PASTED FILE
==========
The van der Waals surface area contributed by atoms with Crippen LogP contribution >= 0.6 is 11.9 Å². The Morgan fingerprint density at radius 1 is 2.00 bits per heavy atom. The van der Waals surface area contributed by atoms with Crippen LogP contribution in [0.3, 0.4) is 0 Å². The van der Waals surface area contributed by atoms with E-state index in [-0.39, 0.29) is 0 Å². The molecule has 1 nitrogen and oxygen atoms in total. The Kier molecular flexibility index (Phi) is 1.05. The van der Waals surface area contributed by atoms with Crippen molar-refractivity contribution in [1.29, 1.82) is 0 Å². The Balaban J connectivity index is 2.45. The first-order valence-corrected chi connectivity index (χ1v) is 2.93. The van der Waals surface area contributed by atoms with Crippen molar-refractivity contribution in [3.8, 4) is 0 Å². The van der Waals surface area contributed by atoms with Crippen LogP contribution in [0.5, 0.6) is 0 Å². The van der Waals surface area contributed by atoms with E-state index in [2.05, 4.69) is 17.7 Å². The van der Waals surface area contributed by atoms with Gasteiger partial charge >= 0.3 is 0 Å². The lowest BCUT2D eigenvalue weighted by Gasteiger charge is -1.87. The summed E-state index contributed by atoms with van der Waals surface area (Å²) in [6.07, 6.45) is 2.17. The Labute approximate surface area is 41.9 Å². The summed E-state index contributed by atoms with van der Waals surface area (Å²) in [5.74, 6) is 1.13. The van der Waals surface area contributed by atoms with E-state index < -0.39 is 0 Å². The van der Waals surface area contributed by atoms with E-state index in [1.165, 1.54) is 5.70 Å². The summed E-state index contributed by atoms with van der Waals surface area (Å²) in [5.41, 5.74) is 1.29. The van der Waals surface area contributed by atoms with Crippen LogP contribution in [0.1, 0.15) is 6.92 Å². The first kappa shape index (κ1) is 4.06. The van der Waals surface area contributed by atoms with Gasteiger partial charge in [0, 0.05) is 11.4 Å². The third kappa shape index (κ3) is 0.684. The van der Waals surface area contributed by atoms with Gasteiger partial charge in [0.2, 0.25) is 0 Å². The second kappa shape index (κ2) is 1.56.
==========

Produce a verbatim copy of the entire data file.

The van der Waals surface area contributed by atoms with Crippen LogP contribution >= 0.6 is 11.9 Å². The Morgan fingerprint density at radius 1 is 2.00 bits per heavy atom. The van der Waals surface area contributed by atoms with Crippen LogP contribution in [0.3, 0.4) is 0 Å². The van der Waals surface area contributed by atoms with E-state index in [-0.39, 0.29) is 0 Å². The molecule has 1 nitrogen and oxygen atoms in total. The Kier molecular flexibility index (Phi) is 1.05. The van der Waals surface area contributed by atoms with Crippen molar-refractivity contribution in [1.29, 1.82) is 0 Å². The Balaban J connectivity index is 2.45. The first-order valence-corrected chi connectivity index (χ1v) is 2.93. The van der Waals surface area contributed by atoms with Crippen molar-refractivity contribution in [3.8, 4) is 0 Å². The van der Waals surface area contributed by atoms with Crippen LogP contribution in [0.5, 0.6) is 0 Å². The van der Waals surface area contributed by atoms with E-state index in [2.05, 4.69) is 17.7 Å². The van der Waals surface area contributed by atoms with Gasteiger partial charge >= 0.3 is 0 Å². The lowest BCUT2D eigenvalue weighted by Gasteiger charge is -1.87. The summed E-state index contributed by atoms with van der Waals surface area (Å²) in [6.07, 6.45) is 2.17. The Labute approximate surface area is 41.9 Å². The summed E-state index contributed by atoms with van der Waals surface area (Å²) in [5.74, 6) is 1.13. The van der Waals surface area contributed by atoms with E-state index < -0.39 is 0 Å². The van der Waals surface area contributed by atoms with E-state index in [1.165, 1.54) is 5.70 Å². The summed E-state index contributed by atoms with van der Waals surface area (Å²) in [5.41, 5.74) is 1.29. The van der Waals surface area contributed by atoms with Crippen LogP contribution in [0.1, 0.15) is 6.92 Å². The first kappa shape index (κ1) is 4.06. The van der Waals surface area contributed by atoms with Gasteiger partial charge in [0, 0.05) is 11.4 Å². The third kappa shape index (κ3) is 0.684. The van der Waals surface area contributed by atoms with Gasteiger partial charge in [0.2, 0.25) is 0 Å². The second kappa shape index (κ2) is 1.56.